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On the Illusion of Self and Free Will

On the Illusion of Self and Free Will

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Published by Charles Day
This essay deals with Buddha's unique contribution to philosophy and metaphysics: Our identification with and attachment to an ego, personality, or sense of a separate, independent, enduring, self is an illusion that causes all our suffering. For more information, see www.desmoinesmeditation.com
This essay deals with Buddha's unique contribution to philosophy and metaphysics: Our identification with and attachment to an ego, personality, or sense of a separate, independent, enduring, self is an illusion that causes all our suffering. For more information, see www.desmoinesmeditation.com

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Published by: Charles Day on Oct 07, 2008
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11/24/2012

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Dharma Talk - The Illusion of Self and Free WillCharles Daywww.desmoinesmeditation.comA meditator emailed me: "A Buddhist meditation teacher said there is nofree will but we are still responsible for our actions. This sounds like acontradiction to me. It doesn't make sense, but what the heck, many thingsdon't. I don't believe in 100% free will but I DO believe in about 17% freewill mixed with a lot of random action. " I emailed back the followingresponse.It's precisely this issue of free will that hangs up most everyone, becausegiving up free will means giving up the illusion of an independent,autonomous, controlling self or ego that depends upon its existence.Buddha said everything is interrelated, and everything is dependent uponcauses and conditions. Each of us definitely does feel a sense of will,intention, accountability, and responsibility, but these are not "free" or random because the extent to which we experience them depends uponthe causes and conditions to which each of us has been uniquelysubjected. Some individuals experience a strong sense of free will andpersonal responsibility, while others feel like they're the victims of thecircumstances and people around them.These perceived differences result from different causes and conditions for different individuals, differing genetics, parenting, conditioning, and learningexperiences. Both perceptions, whether as master of one’s ship or as avictim, are real. They are produced by different causes and conditions thatlead to the general sense of having either a lot of or very little free will or control over one's destiny.Because causes and conditions produce thoughts, feelings, words, andactions that have definite consequences and in turn produce other causesand conditions with consequences, it is a good idea to learn to takeresponsibility for them. Others will definitely hold us accountable for our actions. Taking responsibility for oneself - remembering that the degree towhich this is experienced depends upon an individual’s unique pastlearning - acknowledges that one is and should remain fully aware that
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thoughts, words, and actions have very real consequences for which wewill be held accountable..Buddha stressed the importance of intention, will, and responsibilitybecause these determine our karma or the consequences of our actions.Choosing to practice meditation and the Eightfold Path helps us better understand this concept of karma. Again, however, the so-called "choice"or "will" to practice or not practice is not "free" but is determined by anindividual’s unique past causes and conditions.For practical purposes it's good and even advisable in living in a worldgoverned by conventional thinking to act "as if" free will exists, even whilerealizing that it doesn't. Ironically, transcending the experience of havingfree will and realizing that our sense of self or ego is simply a continuouslychanging composite of body, feelings, perceptions, thoughts, andconsciousness, leads to spontaneously and un"self"ishly becoming morecompassionately responsible for ourselves, others, and the universe.This spontaneously increased compassion results, not from theconventional socialization that leads to greater maturity, but fromtranscending the ego. Transcending the ego is characterized by thedissolution of the subject-object or I-other dualistic relationship and theresulting realization that "I am That" or "I am You", that there is only aninterrelated and interdependent unity or oneness without an opposite. Outof this realization of unity, compassion naturally and spontaneously arises.Or perhaps better stated, this realization is compassion.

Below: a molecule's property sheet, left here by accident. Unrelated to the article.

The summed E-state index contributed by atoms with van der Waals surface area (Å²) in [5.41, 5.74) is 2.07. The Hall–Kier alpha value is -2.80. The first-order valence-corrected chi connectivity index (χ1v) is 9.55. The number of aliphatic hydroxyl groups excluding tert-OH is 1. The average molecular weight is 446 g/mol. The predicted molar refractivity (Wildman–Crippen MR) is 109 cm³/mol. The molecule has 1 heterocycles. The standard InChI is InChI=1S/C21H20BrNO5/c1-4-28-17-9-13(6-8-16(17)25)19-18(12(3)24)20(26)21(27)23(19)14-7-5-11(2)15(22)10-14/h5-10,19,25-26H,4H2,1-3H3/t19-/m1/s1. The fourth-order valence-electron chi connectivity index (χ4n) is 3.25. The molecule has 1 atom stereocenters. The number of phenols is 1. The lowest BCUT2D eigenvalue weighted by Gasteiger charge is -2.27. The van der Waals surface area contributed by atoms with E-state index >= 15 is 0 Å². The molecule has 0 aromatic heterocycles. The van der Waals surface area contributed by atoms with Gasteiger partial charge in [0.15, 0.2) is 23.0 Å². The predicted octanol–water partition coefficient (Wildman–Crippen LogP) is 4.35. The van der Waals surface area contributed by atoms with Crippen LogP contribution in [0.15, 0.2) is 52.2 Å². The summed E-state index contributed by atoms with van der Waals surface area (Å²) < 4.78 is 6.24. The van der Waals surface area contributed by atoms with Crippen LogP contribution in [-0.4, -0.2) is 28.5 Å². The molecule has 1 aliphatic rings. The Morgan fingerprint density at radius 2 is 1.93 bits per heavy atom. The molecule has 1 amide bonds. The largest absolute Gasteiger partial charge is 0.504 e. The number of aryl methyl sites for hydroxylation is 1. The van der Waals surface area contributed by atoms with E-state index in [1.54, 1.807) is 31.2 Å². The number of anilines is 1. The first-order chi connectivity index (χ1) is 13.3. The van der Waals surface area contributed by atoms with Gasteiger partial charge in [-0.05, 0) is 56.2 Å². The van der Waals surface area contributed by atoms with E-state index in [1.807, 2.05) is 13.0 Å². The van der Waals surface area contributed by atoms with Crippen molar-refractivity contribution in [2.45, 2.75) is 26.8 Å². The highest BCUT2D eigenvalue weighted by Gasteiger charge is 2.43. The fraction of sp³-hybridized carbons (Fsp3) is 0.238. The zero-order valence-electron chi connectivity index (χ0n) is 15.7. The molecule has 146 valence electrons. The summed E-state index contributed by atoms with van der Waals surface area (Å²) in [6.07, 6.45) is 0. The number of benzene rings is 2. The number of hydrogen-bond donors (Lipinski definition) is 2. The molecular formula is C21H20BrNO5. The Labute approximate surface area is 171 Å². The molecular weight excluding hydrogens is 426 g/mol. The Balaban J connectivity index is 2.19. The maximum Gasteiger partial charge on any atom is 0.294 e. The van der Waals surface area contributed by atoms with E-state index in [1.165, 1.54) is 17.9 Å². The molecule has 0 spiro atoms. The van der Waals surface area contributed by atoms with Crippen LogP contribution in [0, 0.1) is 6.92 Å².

All our experiences, including the separation of self and other, result fromcategorizing, creating boundaries, and dividing the unified whole or oneness into the multiple dualistic appearances that constitute what weperceive as our individual physical and mental reality. Our physiologicaland neurological limitations prevent us from perceiving and experiencingthe subatomic molecular interconnections and interactions between our body, the air, and the objects around us. We mistakenly take as real theillusion or appearances that we created in order to function practically in anapparent dualistic universe. The Hindu Vedic scriptures are referring to thismisperception when they state that “What is real is unreal, and what isunreal is real.” Our perceived reality of independent and separate objects
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